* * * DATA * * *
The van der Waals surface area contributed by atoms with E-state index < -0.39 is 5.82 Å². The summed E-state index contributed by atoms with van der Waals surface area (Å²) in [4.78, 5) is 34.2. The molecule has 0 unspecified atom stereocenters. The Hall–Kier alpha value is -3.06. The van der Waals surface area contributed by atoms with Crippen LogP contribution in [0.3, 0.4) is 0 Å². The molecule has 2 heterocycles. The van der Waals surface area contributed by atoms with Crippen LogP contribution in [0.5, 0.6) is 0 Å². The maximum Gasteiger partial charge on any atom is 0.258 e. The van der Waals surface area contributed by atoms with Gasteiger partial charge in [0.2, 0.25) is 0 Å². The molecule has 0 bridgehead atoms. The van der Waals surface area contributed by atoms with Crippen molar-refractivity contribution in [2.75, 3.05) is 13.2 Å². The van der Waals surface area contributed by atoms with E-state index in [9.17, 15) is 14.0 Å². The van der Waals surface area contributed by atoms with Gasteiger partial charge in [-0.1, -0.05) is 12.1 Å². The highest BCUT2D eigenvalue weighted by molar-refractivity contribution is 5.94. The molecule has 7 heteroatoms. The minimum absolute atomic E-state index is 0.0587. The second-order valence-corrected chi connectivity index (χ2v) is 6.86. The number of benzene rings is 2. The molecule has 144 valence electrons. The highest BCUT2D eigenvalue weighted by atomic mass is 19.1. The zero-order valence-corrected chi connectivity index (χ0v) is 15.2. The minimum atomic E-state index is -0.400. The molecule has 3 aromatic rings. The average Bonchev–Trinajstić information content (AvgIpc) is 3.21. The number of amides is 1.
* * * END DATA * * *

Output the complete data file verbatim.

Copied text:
The van der Waals surface area contributed by atoms with E-state index < -0.39 is 5.82 Å². The summed E-state index contributed by atoms with van der Waals surface area (Å²) in [4.78, 5) is 34.2. The molecule has 0 unspecified atom stereocenters. The Hall–Kier alpha value is -3.06. The van der Waals surface area contributed by atoms with Crippen LogP contribution in [0.3, 0.4) is 0 Å². The molecule has 2 heterocycles. The van der Waals surface area contributed by atoms with Crippen LogP contribution in [0.5, 0.6) is 0 Å². The maximum Gasteiger partial charge on any atom is 0.258 e. The van der Waals surface area contributed by atoms with Gasteiger partial charge in [0.2, 0.25) is 0 Å². The molecule has 0 bridgehead atoms. The van der Waals surface area contributed by atoms with Crippen molar-refractivity contribution in [2.75, 3.05) is 13.2 Å². The van der Waals surface area contributed by atoms with E-state index in [9.17, 15) is 14.0 Å². The van der Waals surface area contributed by atoms with Gasteiger partial charge in [-0.1, -0.05) is 12.1 Å². The highest BCUT2D eigenvalue weighted by molar-refractivity contribution is 5.94. The molecule has 7 heteroatoms. The minimum absolute atomic E-state index is 0.0587. The second-order valence-corrected chi connectivity index (χ2v) is 6.86. The number of benzene rings is 2. The molecule has 144 valence electrons. The highest BCUT2D eigenvalue weighted by atomic mass is 19.1. The zero-order valence-corrected chi connectivity index (χ0v) is 15.2. The minimum atomic E-state index is -0.400. The molecule has 3 aromatic rings. The average Bonchev–Trinajstić information content (AvgIpc) is 3.21. The number of amides is 1.